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AO-40: Plans for April-June 2001

Dear All,

enclosed some important information from the AO-40 command team
(special thanks to James Miller G3RUH, Stacey Mills W4SM and
Karl Meinzer DJ4ZC) about the upcoming activities.

73s Peter DB2OS
President AMSAT-DL


AO-40  Plans 2001 April-Jun
Plans have had to be changed in the last few days.  We have found that there
is a significant effect at perigee caused (we believe) by the atmosphere.  It
causes the alon to decrease by some 3°/perigee when the spin rate is 2 rpm.
The alon already reduces 0.7°/perigee due to precession of the orbit plane,
so we we seeing nearly 4°/perigee, or some 5°/day.

Despite eclipses, the magnetorquer is a little bit stronger than this effect,
and we found we were just able to counteract this, and increase the alon by
about 1°/perigee.  But shifting alon from 170 to 270 at that rate was clearly
going to take a very long time, even given that our assumptions could be
extrapolated to different geometry.  Meanwhile, perigee height is decreasing
steadily due to luni-solar perturbations, and we'd probably lose the
advantage during the manoeuvre.

So the drive from alon 170 to alon 270 by increasing alon has been put on
hold.  Instead we are going to change alon the other direction, taking it
down to 90 and then through 0 and hopefully off to 270 later in the year.

There are a number of benefits of this plan.

 * Firstly we can use the atmospheric effect to augment the magnetorquer and
   achieve a more rapid change in alon.
 * Second, communications will improve rapidly due to the improved alon.
 * Third, as we approach alon = 0 we are in a position to try out some
   transponder operation sooner rather than later, which will surely be
   appreciated ;-)

During this procedure, the spacecraft will go into "hibernation" again.  This
is the name we've given to the state where the Sun sensor system cannot see
the Sun, so the s/c cannot be magnetorqued by the normal means.  However, if
the atmospheric effect continues to work as it evidently did during the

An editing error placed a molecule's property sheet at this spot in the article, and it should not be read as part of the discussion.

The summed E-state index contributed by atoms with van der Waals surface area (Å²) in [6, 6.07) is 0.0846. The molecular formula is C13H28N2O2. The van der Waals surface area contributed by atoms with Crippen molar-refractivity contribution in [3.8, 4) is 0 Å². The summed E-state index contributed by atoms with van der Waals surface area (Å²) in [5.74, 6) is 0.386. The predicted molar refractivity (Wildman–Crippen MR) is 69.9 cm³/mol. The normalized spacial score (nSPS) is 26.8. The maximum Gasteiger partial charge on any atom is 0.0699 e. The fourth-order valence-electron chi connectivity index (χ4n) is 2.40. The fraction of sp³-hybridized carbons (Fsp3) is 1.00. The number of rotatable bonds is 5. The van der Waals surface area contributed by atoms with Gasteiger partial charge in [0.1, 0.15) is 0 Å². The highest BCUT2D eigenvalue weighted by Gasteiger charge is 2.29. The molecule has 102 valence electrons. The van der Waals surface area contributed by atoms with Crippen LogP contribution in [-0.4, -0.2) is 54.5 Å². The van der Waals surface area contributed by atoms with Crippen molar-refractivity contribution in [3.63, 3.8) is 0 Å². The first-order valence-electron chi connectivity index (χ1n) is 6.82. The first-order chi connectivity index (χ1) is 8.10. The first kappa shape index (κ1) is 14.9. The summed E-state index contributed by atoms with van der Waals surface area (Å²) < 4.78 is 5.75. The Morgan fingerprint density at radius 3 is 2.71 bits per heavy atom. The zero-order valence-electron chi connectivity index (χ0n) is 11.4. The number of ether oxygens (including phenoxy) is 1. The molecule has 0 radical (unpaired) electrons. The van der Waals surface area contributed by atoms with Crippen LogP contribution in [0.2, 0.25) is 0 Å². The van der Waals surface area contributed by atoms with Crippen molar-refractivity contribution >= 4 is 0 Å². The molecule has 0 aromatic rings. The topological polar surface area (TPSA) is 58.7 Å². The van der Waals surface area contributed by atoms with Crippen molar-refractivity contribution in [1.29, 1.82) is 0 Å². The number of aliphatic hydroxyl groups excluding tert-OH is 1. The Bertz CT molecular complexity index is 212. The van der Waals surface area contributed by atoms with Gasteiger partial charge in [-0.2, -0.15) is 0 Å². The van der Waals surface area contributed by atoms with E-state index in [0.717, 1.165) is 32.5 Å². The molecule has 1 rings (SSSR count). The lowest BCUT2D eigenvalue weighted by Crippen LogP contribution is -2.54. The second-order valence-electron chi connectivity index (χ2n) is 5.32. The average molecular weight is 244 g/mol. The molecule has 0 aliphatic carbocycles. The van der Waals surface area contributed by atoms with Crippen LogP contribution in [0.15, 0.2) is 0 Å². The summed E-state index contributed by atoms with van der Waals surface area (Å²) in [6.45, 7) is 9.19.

previous hibernation, this period of poor ( > 45 deg) Sun angle will be short
lived.  Also at this time, there is a possibility that the Sun will be nearly
coaxial with the spin axis.  However the spacecraft bottom will be
illuminated, not the top, so the cameras will not get fried.

Expected Timetable
The following is our best estimate of the way things will evolve.  The Sun
angle will reach a point where the Sensor will stop seeing the Sun around
April 5th (-0, +3 days).  Then we wait perhaps 4-6 weeks for the Sun angle to
reach its nadir, and then recover again.  By this time the alon should favour
some decent beacon communication.  Although the Sun sensor will not give
data, the temperature profile gives Sun angle clues, as can be seen from study
of the historic telemetry record.

  DATE          ALON/ALAT    SUN AZ/EL    SA     ILLUM
  2001 Apr 05     146/0        280/5      -44      72%  ( lock loss )
  2001 Apr 18     110/0        289/11     -79      19%
  2001 Apr 25      90/0        294/14     -63      45%
  2001 May 03      70/0        299/17     -39      77%

The above table is an estimate.  Everything is an estimate.  AO-40 may be
nearly half a year old, but nevertheless we are still learning, and she is
trying to teach us.

The command team welcomes informed discussion as to why the alon is rapidly
decreasing i.e. the attitude vector direction changes clockwise as viewed
from above [+Z] the orbit plane.  This change only occurs close to perigee.
The phenomenon is clearly observed, but is not explained.

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